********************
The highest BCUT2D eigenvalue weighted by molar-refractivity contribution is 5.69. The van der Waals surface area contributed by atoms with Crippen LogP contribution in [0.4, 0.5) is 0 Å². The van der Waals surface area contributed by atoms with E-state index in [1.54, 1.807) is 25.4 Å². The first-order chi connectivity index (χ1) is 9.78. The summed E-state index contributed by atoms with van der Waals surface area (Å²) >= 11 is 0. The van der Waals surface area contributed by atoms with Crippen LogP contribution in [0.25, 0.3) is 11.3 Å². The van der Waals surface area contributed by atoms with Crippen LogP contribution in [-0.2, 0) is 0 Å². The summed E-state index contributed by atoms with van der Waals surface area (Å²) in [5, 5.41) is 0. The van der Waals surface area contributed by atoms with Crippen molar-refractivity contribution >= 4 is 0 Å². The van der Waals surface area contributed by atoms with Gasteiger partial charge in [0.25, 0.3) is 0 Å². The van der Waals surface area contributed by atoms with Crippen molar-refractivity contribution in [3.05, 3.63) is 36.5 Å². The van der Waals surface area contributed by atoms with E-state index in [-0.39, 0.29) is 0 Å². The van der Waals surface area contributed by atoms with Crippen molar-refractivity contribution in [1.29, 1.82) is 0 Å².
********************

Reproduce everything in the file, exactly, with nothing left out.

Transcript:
The highest BCUT2D eigenvalue weighted by molar-refractivity contribution is 5.69. The van der Waals surface area contributed by atoms with Crippen LogP contribution in [0.4, 0.5) is 0 Å². The van der Waals surface area contributed by atoms with E-state index in [1.54, 1.807) is 25.4 Å². The first-order chi connectivity index (χ1) is 9.78. The summed E-state index contributed by atoms with van der Waals surface area (Å²) >= 11 is 0. The van der Waals surface area contributed by atoms with Crippen LogP contribution in [0.25, 0.3) is 11.3 Å². The van der Waals surface area contributed by atoms with Crippen LogP contribution in [-0.2, 0) is 0 Å². The summed E-state index contributed by atoms with van der Waals surface area (Å²) in [5, 5.41) is 0. The van der Waals surface area contributed by atoms with Crippen molar-refractivity contribution >= 4 is 0 Å². The van der Waals surface area contributed by atoms with Gasteiger partial charge in [0.25, 0.3) is 0 Å². The van der Waals surface area contributed by atoms with Crippen molar-refractivity contribution in [3.05, 3.63) is 36.5 Å². The van der Waals surface area contributed by atoms with E-state index in [-0.39, 0.29) is 0 Å². The van der Waals surface area contributed by atoms with Crippen molar-refractivity contribution in [1.29, 1.82) is 0 Å².